Paganus - Another Perspective
n. [L. paganus a countryman, peasant, villager, a pagan, fr. paganus
of or pertaining to the country, rustic, also, pagan, fr. pagus a
district, canton, the country, perh. orig., a district with fixed boundaries:
cf. pangere to fasten. Cf. Painim,
One who worships false gods; an idolater; a heathen; one who is neither a
Christian, a Mohammedan, nor a Jew.
having the accent of Christians, nor the gait of Christian, pagan, nor
man. = Shakespeare
- Gentile; heathen; idolater. - Pagan,
Gentile was applied to the other nations of the earth as distinguished
from the Jews. Pagan was the name given to idolaters in the early
Christian church, because the villagers, being most remote from the
centers of instruction, remained for a long time unconverted. Heathen has
the same origin. Pagan is now more properly applied to rude and
uncivilized idolaters, while heathen embraces all who practice idolatry.
- Webster’s Unabridged Dictionary, 1913.
This essay essay uses the word pagan in two difference senses. The first sense is “neo-pagan” - a member of a non-pagan culture that practices a reformed, revisited, restored or revitalized pagan religion as an alternative to that non-pagan culture’s mainstream belief structure. The second is as an individual who lives in a pagan culture and as a matter of course practices the religion indigenous to that culture.
Strictly speaking, this is not an essay about pagan religion, nor a guidebook for becoming a follower of a neo-pagan religion. Rather, this essay is about creating, or at least visualizing, a pagan culture in which pagan religious practices are a natural exponent or outgrowth.
The recent resurgence of interest in pagan religions, while encouraging in terms of its search for a balance between nature and man, is flawed, in my opinion, as long as it is attempted within a Christian (or any other “non-pagan”) culture. And face it – we live in a non-pagan world, all claims that Materialism really is a pagan belief system to the contrary. So long as we are asked, as standard practice in a court of law, to swear on the Bible when offering testimony (or as an afterthought, to name an alternative method), it will remain so. There are a myriad of other examples, far too numerous to mention.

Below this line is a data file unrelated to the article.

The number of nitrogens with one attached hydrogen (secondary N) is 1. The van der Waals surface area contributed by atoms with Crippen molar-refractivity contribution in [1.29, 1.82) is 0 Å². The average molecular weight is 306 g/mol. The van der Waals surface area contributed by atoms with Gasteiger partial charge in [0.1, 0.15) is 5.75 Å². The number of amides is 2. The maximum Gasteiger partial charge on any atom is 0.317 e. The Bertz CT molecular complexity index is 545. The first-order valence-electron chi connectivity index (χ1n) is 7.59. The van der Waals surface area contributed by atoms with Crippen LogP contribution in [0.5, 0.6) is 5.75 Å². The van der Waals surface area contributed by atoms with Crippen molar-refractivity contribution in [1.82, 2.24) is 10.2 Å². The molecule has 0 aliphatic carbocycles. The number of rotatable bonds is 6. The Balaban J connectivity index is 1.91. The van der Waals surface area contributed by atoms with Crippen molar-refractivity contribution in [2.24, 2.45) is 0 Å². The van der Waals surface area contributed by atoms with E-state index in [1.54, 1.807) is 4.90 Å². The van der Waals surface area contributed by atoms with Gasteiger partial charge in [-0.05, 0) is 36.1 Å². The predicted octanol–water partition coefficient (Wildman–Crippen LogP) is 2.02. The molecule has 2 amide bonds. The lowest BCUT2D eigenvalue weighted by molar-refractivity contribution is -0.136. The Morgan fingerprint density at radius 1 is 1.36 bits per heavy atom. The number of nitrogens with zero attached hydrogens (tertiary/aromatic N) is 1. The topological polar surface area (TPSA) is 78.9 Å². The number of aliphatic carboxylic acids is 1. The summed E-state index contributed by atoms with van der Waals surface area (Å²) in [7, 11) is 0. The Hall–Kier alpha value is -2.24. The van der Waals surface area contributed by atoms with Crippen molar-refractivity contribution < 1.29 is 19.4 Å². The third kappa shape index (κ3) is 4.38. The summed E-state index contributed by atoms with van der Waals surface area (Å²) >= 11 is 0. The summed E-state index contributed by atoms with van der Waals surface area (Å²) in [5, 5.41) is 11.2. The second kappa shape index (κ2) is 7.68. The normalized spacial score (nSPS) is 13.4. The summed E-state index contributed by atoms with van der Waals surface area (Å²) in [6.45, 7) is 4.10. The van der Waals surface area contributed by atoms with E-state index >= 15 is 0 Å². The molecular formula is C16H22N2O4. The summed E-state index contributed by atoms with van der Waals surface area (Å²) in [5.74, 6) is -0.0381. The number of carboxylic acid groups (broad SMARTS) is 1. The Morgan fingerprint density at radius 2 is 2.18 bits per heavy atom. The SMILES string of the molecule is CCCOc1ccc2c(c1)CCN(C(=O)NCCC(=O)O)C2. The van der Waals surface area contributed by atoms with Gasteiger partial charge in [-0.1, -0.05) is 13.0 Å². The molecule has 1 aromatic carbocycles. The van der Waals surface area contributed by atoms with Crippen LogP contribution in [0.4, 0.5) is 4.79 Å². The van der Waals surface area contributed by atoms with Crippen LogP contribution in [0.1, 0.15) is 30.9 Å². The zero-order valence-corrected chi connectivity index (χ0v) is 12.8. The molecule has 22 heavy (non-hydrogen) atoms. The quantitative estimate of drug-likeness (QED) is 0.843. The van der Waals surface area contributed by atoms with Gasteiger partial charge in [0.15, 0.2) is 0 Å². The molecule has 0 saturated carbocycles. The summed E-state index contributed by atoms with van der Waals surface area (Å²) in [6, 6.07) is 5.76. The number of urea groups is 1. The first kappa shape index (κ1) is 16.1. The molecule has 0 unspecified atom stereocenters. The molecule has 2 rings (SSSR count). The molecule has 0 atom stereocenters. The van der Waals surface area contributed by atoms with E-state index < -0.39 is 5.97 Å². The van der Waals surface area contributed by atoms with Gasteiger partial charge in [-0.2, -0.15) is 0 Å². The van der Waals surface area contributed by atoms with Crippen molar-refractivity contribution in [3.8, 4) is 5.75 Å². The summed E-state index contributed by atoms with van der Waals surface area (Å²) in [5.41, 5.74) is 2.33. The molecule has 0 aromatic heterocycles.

To be considered an “alternative” lifestyle infers that there is another, more suitable and universal, path.
Of course, there are many who feel that the mainstream course is fatally flawed. For myself, I believe that anyone who feels themselves in a position of dominion over the elements of the earth obviously is in need of a salvation from an external source. They are incapable of providing it themselves, as they have alienated themselves from an unavoidable truth.
I am a Pagan. Not because I find the idea of a singular, male, omniscient, omnipotent, unseen and totally separated from the world Deity, One who interferes in the world and yet remains untainted by it, so unfathomable. But because I find it difficult to place my faith in any being that would lead a people to believe that He could be comfortable indoors, in a man-made structure, or that could convince His followers to turn away from their pastoral environment, to abandon being countrymen, peasants, or villagers in favor of the artifice of urban dwelling.
Perhaps the most unusual thing about being a pagan is that I have always known that city living was not a healthy way to survive or to exist as a spiritual being. Yes, I have spent my fair share of time eking out a wage in Blake’s “Satanic mills,” but in the back of my mind there was ever-present the notion that there was something not quite right about it. Surely, one might say, that is where the profits are; but I would counter, “for whom”? There is a great deal of business (or busyness) in our metropolitan centers, and there are a great many flashing lights and sounds and other distractions to keep you from realizing that the oranges don’t grow on the pushcarts, or the roast beef isn’t carved from the innards of a truck that backs up periodically, in gestation, to the rear of the quickie mart.